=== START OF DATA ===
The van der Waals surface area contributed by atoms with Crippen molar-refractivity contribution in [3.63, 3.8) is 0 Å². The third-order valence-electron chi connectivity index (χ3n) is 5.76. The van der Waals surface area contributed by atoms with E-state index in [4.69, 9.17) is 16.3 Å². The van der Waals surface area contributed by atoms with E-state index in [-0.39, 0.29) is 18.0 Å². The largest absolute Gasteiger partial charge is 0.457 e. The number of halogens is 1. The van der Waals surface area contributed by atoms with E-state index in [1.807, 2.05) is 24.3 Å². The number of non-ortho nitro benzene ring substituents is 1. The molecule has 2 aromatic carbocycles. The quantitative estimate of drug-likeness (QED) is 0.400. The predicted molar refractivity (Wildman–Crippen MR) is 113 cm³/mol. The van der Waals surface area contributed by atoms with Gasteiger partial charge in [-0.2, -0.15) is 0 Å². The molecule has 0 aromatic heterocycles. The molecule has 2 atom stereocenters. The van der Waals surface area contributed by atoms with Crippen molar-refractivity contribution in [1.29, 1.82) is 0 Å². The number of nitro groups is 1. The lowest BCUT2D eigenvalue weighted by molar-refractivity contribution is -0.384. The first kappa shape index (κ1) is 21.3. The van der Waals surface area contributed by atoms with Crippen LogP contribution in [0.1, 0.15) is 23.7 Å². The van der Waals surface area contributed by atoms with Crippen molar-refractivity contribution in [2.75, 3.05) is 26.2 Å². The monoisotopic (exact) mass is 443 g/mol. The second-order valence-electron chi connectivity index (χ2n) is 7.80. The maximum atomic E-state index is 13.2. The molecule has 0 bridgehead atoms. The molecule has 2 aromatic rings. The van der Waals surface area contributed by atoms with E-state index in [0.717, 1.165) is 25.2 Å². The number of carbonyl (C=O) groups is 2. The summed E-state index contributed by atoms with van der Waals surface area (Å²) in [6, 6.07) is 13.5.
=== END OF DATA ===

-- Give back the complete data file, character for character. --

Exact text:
The van der Waals surface area contributed by atoms with Crippen molar-refractivity contribution in [3.63, 3.8) is 0 Å². The third-order valence-electron chi connectivity index (χ3n) is 5.76. The van der Waals surface area contributed by atoms with E-state index in [4.69, 9.17) is 16.3 Å². The van der Waals surface area contributed by atoms with E-state index in [-0.39, 0.29) is 18.0 Å². The largest absolute Gasteiger partial charge is 0.457 e. The number of halogens is 1. The van der Waals surface area contributed by atoms with E-state index in [1.807, 2.05) is 24.3 Å². The number of non-ortho nitro benzene ring substituents is 1. The molecule has 2 aromatic carbocycles. The quantitative estimate of drug-likeness (QED) is 0.400. The predicted molar refractivity (Wildman–Crippen MR) is 113 cm³/mol. The van der Waals surface area contributed by atoms with Gasteiger partial charge in [-0.2, -0.15) is 0 Å². The molecule has 0 aromatic heterocycles. The molecule has 2 atom stereocenters. The van der Waals surface area contributed by atoms with Crippen molar-refractivity contribution in [1.29, 1.82) is 0 Å². The number of nitro groups is 1. The lowest BCUT2D eigenvalue weighted by molar-refractivity contribution is -0.384. The first kappa shape index (κ1) is 21.3. The van der Waals surface area contributed by atoms with Crippen LogP contribution in [0.1, 0.15) is 23.7 Å². The van der Waals surface area contributed by atoms with Crippen molar-refractivity contribution in [2.75, 3.05) is 26.2 Å². The monoisotopic (exact) mass is 443 g/mol. The second-order valence-electron chi connectivity index (χ2n) is 7.80. The maximum atomic E-state index is 13.2. The molecule has 0 bridgehead atoms. The molecule has 2 aromatic rings. The van der Waals surface area contributed by atoms with E-state index in [0.717, 1.165) is 25.2 Å². The number of carbonyl (C=O) groups is 2. The summed E-state index contributed by atoms with van der Waals surface area (Å²) in [6, 6.07) is 13.5.